Laboratory experiments are described where the uptake of SO2 gas by water drops containing H2O2 is investigated where the taken up S(IV) is quickly converted to S(VI). During the gas uptake the drops were freely suspended at their terminal velocity by means of the Mainz vertical wind tunnel. Two series of experiments were carried out, one with a laminar air flow in the wind tunnel, one with a turbulent air flow in the wind tunnel. Afterwards, the experimental results were compared against model computations using the so-called fully mixed convective diffusion model. The experimental results for laminar flow conditions showed that the fully mixed convective diffusion model for the uptake of SO2 by water drops is not only applicable to large water drops of millimeter size, as demonstrated in our previous papers, but also to small water drops of some hundreds micron size. Our experimental results for turbulent flow conditions allow, within the experimental error, to conclude that turbulence in the air surrounding falling drops has no measurable effect on the uptake of SO2 by freely falling water drops.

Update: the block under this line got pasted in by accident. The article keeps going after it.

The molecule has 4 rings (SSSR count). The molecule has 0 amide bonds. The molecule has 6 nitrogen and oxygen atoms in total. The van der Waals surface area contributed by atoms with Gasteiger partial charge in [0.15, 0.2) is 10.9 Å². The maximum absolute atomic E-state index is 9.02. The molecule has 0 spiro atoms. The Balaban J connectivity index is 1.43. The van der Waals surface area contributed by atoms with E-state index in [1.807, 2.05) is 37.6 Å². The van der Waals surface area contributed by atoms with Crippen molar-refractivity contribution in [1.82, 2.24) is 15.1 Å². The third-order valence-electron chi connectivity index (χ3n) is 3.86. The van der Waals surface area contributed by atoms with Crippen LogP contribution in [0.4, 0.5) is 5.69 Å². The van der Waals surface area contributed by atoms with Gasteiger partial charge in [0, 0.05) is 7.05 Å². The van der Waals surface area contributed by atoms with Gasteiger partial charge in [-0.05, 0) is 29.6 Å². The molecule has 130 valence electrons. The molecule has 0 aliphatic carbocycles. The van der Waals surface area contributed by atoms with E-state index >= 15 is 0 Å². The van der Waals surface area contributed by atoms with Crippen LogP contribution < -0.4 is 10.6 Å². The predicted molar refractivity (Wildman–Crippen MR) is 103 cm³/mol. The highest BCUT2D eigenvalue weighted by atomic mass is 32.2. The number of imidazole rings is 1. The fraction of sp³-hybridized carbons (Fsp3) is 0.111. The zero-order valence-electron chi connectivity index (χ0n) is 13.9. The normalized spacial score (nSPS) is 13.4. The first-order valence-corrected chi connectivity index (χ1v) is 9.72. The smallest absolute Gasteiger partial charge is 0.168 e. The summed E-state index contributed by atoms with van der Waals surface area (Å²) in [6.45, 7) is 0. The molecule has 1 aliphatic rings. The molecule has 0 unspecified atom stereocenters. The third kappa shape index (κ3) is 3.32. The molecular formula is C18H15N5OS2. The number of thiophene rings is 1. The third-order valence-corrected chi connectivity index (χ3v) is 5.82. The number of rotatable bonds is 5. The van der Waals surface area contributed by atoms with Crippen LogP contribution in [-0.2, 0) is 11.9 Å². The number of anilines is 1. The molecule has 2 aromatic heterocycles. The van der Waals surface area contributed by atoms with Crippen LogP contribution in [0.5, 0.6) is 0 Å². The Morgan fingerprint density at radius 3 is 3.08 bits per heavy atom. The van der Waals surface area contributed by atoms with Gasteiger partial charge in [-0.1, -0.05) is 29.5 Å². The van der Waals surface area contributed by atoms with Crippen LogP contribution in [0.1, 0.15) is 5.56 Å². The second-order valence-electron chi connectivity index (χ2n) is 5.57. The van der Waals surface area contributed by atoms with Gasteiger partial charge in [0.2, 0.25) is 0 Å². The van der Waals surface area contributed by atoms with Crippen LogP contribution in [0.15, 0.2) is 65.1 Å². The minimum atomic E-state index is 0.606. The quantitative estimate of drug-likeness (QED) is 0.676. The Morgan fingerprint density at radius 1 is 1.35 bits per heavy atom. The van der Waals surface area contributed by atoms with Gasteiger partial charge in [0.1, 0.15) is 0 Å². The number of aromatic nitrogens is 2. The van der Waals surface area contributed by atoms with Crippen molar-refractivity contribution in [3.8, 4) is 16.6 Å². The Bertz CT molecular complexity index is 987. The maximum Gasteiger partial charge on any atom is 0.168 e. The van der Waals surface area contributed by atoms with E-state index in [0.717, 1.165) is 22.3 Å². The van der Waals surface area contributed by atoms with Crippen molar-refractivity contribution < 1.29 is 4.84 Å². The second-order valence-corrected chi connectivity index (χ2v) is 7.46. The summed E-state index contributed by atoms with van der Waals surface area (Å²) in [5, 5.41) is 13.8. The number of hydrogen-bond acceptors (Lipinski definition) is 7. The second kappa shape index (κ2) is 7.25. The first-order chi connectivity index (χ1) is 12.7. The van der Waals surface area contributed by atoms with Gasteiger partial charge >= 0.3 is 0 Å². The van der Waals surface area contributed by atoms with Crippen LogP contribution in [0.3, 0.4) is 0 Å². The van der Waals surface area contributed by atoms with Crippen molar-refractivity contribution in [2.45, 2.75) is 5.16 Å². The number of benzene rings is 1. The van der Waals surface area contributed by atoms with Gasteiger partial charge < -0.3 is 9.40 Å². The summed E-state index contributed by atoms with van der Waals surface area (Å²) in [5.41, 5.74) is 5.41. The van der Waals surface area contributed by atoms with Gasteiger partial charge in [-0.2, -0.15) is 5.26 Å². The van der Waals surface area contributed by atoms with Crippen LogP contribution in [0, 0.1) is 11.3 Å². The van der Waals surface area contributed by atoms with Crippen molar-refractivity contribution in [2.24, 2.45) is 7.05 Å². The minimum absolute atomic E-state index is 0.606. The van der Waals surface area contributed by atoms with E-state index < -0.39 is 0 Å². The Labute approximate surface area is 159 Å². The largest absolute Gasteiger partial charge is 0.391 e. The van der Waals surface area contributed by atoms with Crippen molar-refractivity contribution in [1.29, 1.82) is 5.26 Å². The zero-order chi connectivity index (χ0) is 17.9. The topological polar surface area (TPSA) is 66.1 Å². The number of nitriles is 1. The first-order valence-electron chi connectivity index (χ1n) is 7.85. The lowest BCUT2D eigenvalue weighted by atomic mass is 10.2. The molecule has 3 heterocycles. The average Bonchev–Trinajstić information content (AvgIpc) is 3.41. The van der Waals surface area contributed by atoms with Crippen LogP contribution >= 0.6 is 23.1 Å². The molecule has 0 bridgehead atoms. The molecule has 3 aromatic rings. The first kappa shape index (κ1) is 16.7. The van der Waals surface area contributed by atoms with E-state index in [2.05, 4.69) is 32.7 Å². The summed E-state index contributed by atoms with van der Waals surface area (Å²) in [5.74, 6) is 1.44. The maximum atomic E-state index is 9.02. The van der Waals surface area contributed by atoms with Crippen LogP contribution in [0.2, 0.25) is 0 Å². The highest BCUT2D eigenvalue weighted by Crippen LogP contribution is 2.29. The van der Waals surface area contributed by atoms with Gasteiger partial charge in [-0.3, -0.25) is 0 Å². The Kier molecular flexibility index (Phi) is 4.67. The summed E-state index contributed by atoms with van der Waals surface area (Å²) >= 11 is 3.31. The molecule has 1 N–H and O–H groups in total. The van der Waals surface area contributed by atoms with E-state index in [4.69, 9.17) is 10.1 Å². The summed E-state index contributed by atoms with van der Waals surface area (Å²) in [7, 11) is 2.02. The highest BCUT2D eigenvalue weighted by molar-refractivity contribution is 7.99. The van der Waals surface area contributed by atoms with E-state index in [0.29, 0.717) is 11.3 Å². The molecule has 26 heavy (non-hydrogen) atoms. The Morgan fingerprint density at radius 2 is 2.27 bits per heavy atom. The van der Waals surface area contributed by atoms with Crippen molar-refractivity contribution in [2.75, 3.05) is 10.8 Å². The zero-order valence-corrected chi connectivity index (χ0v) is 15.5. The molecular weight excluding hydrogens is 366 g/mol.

Keywords: Water droplets; Gas uptake; Sulfuric acid; Laminar air flow; Turbulent air flow;
Modelling study of sea breezes in a complex coastal environment by X.-M Cai; D.G Steyn (2873-2885).